It's hard to believe, but scan the books and you'll see the biggest soloists in the Florida's Orchestra's 2014-15 season have never performed with the orchestra before, or at least not for a very long time.
For an organization with a mission to keep things exciting, Midori and Peter Serkin are major gets. They both join the orchestra's new schedule, released today.
Midori, the violin virtuoso famous since she was a prodigy, plays with staggering urgency. I'm listening to her Tchaikovsky concerto as I type, and it's making the words come faster, faster, until they BUILD TO WHOA, capped by glorious applause! Her January show should be stunning.
American pianist Peter Serkin, son of the late Rudolf Serkin, opens the season in October. He's played with the world's great symphony orchestras, but not with the Florida Orchestra since 1987.
So what's drawing these names now? Orchestra president Michael Pastreich says it's the impressive guest conductors on the podium while the search for a new music director continues.
Serkin will perform Beethoven's Piano Concerto No. 1 with New York Philharmonic assistant conductor Joshua Weilerstein. Midori will roll out Schumann's Violin Concerto with Tito Muñoz, who has served as music director of the National Opera of Lorraine and the Orchestre symphonique et lyrique de Nancy in France.
Many guest conductors, including Weilerstein and Muñoz, will be on their third stints with the orchestra. A job candidate could be in the mix (though Pastreich says they're still just building relationships). The masterworks roster is full of young forces including Perry So, Michael Francis, Cristian Macelaru and Mei-Ann Chen.
"One thing I hadn't appreciated sufficiently, even three years ago, is the extraordinary amount of talent in young conductors," Pastreich said. "That's one of the greatest promises for our entire field, the 20s, 30s, 40-year-old conductors who look at the world differently than their predecessors."
The conductors lead a masterworks lineup that includes Romeo and Juliet (Jan. 23-25, 2015), Rachmaninoff's Symphonic Dances (Oct. 10-12), Brahms' Symphony No. 4 (Feb. 27-March 1, 2015), Beethoven's Symphony No. 4 (Feb. 20-22, 2015) and Sibelius' Symphony No. 5 (May 29-30, 2015). Pianist Jeremy Denk makes his orchestra debut with Bartok's Piano Concerto No. 3 (April 17-19, 2015).
We all have stories: If you're intimidated by classical music or just want to know more, show up to masterworks concerts an hour before curtain time to learn about the lives behind the music. For instance, did you know Beethoven was stressed about his worsening deafness and his brother's, ahem, extracurricular dalliances, when he composed Symphony No. 8? You wouldn't from the sprightly sounds.
Sing, sing, sing: Cuban-American soprano Elizabeth Caballero, whose credits include Donna Elvira in Don Giovanni and Musetta in La Boheme, joins the orchestra. She, baritone Cameron McPhail, the Master Chorale of Tampa Bay and the Tampa Bay Children's Chorus will perform Orff's Carmina Burana (Nov. 14-16), with Eugene Symphony conductor Danail Rachev.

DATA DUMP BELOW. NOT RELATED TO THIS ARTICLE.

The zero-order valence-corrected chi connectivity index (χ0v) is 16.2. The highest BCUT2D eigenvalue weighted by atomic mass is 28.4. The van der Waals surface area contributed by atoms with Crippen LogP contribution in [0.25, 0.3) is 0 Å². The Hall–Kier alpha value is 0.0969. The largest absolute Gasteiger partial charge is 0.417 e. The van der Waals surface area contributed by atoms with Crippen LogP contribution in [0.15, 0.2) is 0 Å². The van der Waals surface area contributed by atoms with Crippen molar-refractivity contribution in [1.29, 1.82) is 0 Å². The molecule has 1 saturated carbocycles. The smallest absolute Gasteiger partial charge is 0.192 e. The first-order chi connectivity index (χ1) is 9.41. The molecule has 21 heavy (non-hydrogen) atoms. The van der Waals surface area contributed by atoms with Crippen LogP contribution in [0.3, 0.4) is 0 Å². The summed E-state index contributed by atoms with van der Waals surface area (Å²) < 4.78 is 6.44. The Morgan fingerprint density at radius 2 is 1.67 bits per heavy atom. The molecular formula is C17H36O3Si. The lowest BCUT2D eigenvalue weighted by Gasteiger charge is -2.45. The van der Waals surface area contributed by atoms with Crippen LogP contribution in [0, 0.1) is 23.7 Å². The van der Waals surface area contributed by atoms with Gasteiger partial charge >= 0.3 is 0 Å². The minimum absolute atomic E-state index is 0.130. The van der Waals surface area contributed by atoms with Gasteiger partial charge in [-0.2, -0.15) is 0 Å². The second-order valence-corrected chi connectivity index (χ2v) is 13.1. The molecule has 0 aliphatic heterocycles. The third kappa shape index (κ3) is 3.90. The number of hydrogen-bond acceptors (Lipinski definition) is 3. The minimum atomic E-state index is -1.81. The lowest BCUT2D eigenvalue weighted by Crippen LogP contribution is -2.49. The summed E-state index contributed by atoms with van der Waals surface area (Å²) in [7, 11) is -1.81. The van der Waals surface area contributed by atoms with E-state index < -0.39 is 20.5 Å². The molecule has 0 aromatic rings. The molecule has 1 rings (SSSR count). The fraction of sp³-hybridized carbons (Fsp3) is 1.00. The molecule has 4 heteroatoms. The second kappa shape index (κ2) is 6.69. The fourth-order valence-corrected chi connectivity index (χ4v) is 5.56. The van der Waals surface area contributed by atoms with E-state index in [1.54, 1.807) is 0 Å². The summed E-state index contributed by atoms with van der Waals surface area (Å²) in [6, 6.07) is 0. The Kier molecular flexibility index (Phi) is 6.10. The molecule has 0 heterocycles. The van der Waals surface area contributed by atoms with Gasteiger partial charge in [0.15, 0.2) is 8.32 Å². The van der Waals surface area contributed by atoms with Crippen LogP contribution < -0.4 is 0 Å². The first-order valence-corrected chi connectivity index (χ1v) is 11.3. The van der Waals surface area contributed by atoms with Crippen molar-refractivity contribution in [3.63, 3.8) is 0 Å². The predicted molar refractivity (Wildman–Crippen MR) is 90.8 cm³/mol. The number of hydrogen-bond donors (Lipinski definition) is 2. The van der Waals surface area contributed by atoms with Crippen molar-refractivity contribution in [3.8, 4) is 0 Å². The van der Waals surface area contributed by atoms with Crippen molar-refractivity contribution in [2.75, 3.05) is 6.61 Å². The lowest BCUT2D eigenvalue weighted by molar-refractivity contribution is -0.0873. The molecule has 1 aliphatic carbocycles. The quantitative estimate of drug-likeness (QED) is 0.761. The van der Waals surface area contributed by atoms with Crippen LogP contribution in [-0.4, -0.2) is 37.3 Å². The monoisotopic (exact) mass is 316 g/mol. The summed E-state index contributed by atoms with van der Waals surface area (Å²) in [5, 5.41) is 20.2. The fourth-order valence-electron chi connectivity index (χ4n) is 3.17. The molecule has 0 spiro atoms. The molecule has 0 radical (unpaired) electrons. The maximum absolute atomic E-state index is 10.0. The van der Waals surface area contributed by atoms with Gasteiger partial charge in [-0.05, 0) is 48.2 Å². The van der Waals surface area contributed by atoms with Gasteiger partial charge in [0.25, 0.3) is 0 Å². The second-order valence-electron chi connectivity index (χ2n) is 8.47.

In with the new: Eleven premieres are slated for the new season, including four from American composers: John Adams' Lollapalooza; Charles Ives' Central Park in the Dark; Adam Schoenberg's Finding Rothko; and Barber's Mutations from Bach for Brass and Timpani.
Pops, ready to pop: Demand for pops has been so high, the orchestra expanded the series from eight concerts to nine. Expect an evening with the Mambo Kings (Oct. 31 and Nov. 1-2), John Williams' Star Wars (March 6-7, 2015), Porgy and Bess (April 10-12, 2015), a Judy Garland tribute (April 24-26, 2015) and some Las Vegas Rat Pack action (Nov. 21-23).
Karma Police Symphony No. 1?: In ongoing attempts to lure the youth, the orchestra will unleash a mashup of Radiohead and Brahms on Jan. 30, 2015, created and arranged by Steve Hackman. Airbag, Paranoid Android, Karma Police and more from Radiohead's monumental album OK Computer will be layered with Brahms' dramatic Symphony No. 1. It makes sense when you think about it. Radiohead is pretty epic.
Shake up your wake up: The orchestra's morning Coffee Concert series continues under the leadership of Stuart Malina. Expect seasonal tunes for Valentine's Day and Halloween, plus excerpts from The Marriage of Figaro to West Side Story to — yep — Harry Potter & the Sorcerer's Stone. It's all laid back, with coffee and doughnuts to boot.
Major range: A single singer will tackle both the Rolling Stones and the Who as a part of the orchestra's rock series. Brody Dolyniuk of Las Vegas rock band Yellow Brick Road will sing Mick Jagger for the music of the Rolling Stones on Oct. 17, and Roger Daltrey for the music of the Who, May 8, 2015. He should have no trouble stretching, though. A few years back, he joined the orchestra to sing Queen.
Silver screen sensations: Can't decide between a movie and an orchestra concert? Do both. As part of the BLUE Ocean Film Festival, the orchestra will lend sounds Nov. 8 to Ocean Voyagers, which tells the tale of a newborn humpback whale and his 40-ton mother. On Nov. 28 and 29, the orchestra will play tunes from Pixar movies including Toy Story, Finding Nemo, Ratatouille and Cars, to a backdrop of scenes. And May 15 and 16, 2015, the orchestra gives musical treatment to Singin' in the Rain, just in time to kick off our incessant Florida summer showers.
Stephanie Hayes can be reached at firstname.lastname@example.org or (727) 893-8716. Follow her on Twitter at @stephhayes.